Referring first to FIG. 4, the acts to be performed by a computer executing a configuration utility method 400 are shown. The utility method 400 is performed whenever a support provider, such as a system administrator or a remote support organization, wants to classify the applications installed on a computer as authorized (supported) or unauthorized (unsupported) to configure the protected execution environment. In such situations, the user of the computer is prevented from executing the utility method 400 through conventional security techniques. It will be apparent that such restrictions are not necessary when the computer is a stand-alone system and the user is acting in the capacity of a systems administrator.
If this is the first execution of the method 400 (block 401), the method 400 scans the file system of the computer to determine all installed applications (block 403) and creates a list (block 405). The installed applications are categorized as authorized or unauthorized (block 407). In one embodiment, a user manually categorizes the applications. In another embodiment, the categories are automatically assigned based on a master list of authorized applications.
The protected execution environment is defined by the directory paths for the authorized applications. In one embodiment, the utility user can manually alter the directory structure of the protected execution environment as part of the processing of block 407. In an alternate embodiment, alternations to the directory structure for the protected execution environment are input as parameters to the utility method 400. One of skill in the art will immediately perceive that the alternate environment can also be created by the configuration utility from the directory paths of the unauthorized applications although such an embodiment is not shown.
A special “mirror” directory structure is created that mimics the directory structure of the protected execution environment (block 409). Each executable file for an authorized application appears as a null entry in the appropriate directory in the mirror directory structure. In an alternate embodiment, non-executable files in the protected execution environment may also have corresponding null entries in the mirror directory structure. The mirror directory structure is distinguished from the directory structure of the protected execution environment by prefixing each directory path in the system with a unique top level directory name. For example in a Microsoft Windows environment, the mirror directory structure that corresponds to the standard Windows directory structure of “c:\windows” may be “c:\everdreamagentprocess\windows” so that the null entry for the Windows main executable is found at “c:\everdreamagentprocess\windows\win.exe.”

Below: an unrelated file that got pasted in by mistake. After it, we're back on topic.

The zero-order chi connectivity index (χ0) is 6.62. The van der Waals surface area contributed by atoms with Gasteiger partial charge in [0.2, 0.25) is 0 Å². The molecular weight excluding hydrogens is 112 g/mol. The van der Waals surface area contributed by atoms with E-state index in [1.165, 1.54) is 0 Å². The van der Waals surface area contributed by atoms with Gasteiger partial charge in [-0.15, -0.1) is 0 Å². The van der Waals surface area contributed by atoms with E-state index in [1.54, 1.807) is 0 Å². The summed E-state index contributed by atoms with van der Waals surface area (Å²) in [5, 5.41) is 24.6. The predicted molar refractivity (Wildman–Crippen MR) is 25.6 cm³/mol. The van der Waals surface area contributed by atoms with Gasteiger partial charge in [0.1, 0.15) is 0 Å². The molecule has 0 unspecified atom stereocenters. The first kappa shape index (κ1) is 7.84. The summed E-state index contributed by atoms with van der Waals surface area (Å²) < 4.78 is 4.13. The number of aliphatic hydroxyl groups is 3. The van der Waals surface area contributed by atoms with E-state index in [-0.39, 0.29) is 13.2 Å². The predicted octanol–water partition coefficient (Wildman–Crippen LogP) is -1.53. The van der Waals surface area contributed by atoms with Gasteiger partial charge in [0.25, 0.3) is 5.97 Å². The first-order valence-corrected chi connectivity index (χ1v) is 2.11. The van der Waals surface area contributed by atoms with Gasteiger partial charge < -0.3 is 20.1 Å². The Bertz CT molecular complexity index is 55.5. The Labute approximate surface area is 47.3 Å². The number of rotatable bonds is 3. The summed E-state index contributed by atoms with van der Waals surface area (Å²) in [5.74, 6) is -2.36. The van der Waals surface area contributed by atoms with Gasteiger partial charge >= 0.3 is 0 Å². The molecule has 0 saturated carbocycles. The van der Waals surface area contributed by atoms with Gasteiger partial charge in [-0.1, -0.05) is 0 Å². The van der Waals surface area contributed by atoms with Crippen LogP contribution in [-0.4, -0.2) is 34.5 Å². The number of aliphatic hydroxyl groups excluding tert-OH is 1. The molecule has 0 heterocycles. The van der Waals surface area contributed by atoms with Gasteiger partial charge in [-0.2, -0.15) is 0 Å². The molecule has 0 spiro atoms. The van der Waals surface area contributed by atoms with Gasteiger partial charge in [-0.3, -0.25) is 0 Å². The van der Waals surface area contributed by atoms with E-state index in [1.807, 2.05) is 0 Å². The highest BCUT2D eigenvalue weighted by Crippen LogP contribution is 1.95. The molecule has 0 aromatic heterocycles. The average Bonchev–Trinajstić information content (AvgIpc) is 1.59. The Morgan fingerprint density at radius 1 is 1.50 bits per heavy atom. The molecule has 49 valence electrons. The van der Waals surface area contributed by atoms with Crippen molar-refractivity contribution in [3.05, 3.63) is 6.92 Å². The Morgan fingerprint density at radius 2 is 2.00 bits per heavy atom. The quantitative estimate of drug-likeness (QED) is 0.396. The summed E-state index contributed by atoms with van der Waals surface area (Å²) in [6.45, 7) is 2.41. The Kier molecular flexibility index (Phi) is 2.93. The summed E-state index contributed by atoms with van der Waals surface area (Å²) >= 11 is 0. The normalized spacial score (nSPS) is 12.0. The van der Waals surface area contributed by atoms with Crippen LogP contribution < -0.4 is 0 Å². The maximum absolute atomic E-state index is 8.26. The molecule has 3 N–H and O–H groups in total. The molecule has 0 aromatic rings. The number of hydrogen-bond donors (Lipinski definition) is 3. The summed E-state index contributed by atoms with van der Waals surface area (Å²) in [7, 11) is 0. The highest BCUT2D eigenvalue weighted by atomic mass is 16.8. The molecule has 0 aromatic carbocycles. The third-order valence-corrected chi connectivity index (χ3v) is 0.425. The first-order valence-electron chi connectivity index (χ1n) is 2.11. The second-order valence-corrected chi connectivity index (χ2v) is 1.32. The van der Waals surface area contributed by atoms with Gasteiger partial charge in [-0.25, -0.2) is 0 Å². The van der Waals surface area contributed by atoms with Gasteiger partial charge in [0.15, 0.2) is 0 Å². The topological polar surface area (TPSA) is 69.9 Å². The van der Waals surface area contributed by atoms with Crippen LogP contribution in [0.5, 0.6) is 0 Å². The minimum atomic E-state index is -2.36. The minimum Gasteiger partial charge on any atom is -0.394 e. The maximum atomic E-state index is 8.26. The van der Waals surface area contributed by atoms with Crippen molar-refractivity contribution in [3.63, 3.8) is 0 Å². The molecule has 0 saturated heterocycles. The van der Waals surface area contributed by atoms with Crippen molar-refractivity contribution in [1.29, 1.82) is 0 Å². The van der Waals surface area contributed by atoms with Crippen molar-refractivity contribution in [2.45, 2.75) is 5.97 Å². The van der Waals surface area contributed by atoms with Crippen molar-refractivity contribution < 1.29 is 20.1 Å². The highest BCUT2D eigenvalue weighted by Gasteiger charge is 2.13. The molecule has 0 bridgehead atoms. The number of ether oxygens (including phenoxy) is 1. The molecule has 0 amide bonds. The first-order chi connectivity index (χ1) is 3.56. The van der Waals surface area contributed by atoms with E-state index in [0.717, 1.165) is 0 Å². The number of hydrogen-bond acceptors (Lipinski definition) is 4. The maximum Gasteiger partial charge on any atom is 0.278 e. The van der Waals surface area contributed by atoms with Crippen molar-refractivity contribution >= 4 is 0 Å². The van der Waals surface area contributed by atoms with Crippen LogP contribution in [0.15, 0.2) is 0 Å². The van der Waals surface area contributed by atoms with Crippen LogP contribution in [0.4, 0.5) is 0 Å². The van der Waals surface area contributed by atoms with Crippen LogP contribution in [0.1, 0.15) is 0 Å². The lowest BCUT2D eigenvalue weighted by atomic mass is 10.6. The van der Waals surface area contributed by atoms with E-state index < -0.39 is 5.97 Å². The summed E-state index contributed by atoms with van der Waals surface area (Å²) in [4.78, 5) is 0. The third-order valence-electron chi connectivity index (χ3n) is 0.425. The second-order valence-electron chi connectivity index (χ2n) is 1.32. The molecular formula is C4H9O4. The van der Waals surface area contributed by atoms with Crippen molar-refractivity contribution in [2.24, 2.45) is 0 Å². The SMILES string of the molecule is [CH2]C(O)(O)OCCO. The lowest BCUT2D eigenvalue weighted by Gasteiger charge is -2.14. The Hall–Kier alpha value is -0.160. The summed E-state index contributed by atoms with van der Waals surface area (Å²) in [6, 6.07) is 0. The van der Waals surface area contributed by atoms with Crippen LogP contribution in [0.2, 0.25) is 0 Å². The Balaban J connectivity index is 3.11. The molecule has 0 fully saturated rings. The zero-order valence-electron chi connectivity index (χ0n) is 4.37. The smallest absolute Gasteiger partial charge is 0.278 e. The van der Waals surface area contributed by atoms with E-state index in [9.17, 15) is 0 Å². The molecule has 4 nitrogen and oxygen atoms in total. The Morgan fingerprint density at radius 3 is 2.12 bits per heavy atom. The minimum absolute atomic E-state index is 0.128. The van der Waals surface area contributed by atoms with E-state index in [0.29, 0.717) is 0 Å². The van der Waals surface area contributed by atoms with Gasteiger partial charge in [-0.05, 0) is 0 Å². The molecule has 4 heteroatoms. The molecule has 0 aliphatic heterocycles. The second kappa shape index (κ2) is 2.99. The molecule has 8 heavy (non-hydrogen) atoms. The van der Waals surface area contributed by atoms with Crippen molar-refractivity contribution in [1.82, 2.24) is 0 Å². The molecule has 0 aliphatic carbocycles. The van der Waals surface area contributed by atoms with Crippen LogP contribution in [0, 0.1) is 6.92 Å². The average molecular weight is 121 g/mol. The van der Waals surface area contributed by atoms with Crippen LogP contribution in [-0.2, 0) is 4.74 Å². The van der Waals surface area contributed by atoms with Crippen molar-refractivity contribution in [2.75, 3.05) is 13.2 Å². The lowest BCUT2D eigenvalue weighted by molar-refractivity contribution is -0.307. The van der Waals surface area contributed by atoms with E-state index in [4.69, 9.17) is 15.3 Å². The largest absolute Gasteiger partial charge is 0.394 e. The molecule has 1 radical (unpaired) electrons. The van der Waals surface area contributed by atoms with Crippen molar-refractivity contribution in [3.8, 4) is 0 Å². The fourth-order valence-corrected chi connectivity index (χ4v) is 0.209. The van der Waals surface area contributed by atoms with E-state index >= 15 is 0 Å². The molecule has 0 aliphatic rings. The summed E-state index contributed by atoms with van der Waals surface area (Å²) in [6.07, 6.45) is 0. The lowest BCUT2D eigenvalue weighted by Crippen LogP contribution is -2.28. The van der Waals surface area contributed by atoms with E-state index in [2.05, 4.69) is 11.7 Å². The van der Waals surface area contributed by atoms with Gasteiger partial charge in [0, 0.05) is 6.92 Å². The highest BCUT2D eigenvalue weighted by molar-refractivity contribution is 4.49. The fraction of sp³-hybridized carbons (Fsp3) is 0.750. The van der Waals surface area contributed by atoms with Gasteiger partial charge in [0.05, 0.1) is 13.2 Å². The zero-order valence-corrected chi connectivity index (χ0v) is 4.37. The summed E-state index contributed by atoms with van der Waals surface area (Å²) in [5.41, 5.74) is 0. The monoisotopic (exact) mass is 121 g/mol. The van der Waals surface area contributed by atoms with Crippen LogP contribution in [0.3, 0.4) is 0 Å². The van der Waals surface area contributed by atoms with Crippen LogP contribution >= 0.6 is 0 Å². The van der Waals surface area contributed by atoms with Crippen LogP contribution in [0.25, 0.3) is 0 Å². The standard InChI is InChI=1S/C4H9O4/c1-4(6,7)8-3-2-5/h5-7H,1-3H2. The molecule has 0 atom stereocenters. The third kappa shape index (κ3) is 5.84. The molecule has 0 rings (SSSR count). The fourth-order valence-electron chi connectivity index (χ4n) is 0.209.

On each subsequent execution, the utility method 400 retrieves the previous list of installed applications (block 411), scans the file system (block 413), and determines if a new application has been installed since the last execution of the utility (block 415). If so, the new application(s) is categorized as authorized or unauthorized (block 407). If no new applications have been installed, one or more of the previously installed applications are re-categorized (block 417), either manually or automatically as described above. In either case, the directory structure of the protected execution environment changes and mirror directory structure is updated to reflect the change (block 409). It will be appreciated that the utility method 400 can also be executed with parameters that indicate changes in the category of a previously installed application so that a scan of the file system is unnecessary.